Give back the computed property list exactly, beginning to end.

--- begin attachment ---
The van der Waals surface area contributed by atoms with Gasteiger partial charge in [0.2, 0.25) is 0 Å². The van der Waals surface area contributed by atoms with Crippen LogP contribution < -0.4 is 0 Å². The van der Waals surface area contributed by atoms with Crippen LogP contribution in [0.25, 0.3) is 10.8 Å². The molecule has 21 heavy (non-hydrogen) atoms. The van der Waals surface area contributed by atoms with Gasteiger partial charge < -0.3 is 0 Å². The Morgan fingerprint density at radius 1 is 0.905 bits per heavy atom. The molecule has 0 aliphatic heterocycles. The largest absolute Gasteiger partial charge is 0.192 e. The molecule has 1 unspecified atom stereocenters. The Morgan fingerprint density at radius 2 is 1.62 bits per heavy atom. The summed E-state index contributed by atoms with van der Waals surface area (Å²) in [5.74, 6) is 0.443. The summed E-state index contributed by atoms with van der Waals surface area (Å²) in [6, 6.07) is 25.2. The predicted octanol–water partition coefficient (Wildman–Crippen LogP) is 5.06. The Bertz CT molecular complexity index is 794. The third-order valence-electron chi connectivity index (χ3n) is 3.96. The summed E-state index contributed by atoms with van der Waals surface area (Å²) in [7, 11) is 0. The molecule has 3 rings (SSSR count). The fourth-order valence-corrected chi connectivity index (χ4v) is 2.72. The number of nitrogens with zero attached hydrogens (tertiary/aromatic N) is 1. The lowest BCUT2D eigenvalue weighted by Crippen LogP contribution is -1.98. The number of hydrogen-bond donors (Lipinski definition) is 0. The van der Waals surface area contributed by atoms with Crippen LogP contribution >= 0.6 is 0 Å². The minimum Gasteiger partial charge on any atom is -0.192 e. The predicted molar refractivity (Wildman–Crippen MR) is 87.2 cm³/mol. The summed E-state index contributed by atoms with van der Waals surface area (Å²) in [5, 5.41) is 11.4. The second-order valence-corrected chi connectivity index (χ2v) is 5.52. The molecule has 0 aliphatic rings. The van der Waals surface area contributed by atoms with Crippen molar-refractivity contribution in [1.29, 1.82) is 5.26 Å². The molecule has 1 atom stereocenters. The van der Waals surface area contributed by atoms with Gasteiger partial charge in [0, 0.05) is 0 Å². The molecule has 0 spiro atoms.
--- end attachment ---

The van der Waals surface area contributed by atoms with Gasteiger partial charge in [0.2, 0.25) is 0 Å². The van der Waals surface area contributed by atoms with Crippen LogP contribution < -0.4 is 0 Å². The van der Waals surface area contributed by atoms with Crippen LogP contribution in [0.25, 0.3) is 10.8 Å². The molecule has 21 heavy (non-hydrogen) atoms. The van der Waals surface area contributed by atoms with Gasteiger partial charge < -0.3 is 0 Å². The Morgan fingerprint density at radius 1 is 0.905 bits per heavy atom. The molecule has 0 aliphatic heterocycles. The largest absolute Gasteiger partial charge is 0.192 e. The molecule has 1 unspecified atom stereocenters. The Morgan fingerprint density at radius 2 is 1.62 bits per heavy atom. The summed E-state index contributed by atoms with van der Waals surface area (Å²) in [5.74, 6) is 0.443. The summed E-state index contributed by atoms with van der Waals surface area (Å²) in [6, 6.07) is 25.2. The predicted octanol–water partition coefficient (Wildman–Crippen LogP) is 5.06. The Bertz CT molecular complexity index is 794. The third-order valence-electron chi connectivity index (χ3n) is 3.96. The summed E-state index contributed by atoms with van der Waals surface area (Å²) in [7, 11) is 0. The molecule has 3 rings (SSSR count). The fourth-order valence-corrected chi connectivity index (χ4v) is 2.72. The number of nitrogens with zero attached hydrogens (tertiary/aromatic N) is 1. The lowest BCUT2D eigenvalue weighted by Crippen LogP contribution is -1.98. The number of hydrogen-bond donors (Lipinski definition) is 0. The van der Waals surface area contributed by atoms with Crippen LogP contribution >= 0.6 is 0 Å². The minimum Gasteiger partial charge on any atom is -0.192 e. The predicted molar refractivity (Wildman–Crippen MR) is 87.2 cm³/mol. The summed E-state index contributed by atoms with van der Waals surface area (Å²) in [5, 5.41) is 11.4. The second-order valence-corrected chi connectivity index (χ2v) is 5.52. The molecule has 0 aliphatic rings. The van der Waals surface area contributed by atoms with Crippen molar-refractivity contribution in [1.29, 1.82) is 5.26 Å². The molecule has 1 atom stereocenters. The van der Waals surface area contributed by atoms with Gasteiger partial charge in [0, 0.05) is 0 Å². The molecule has 0 spiro atoms.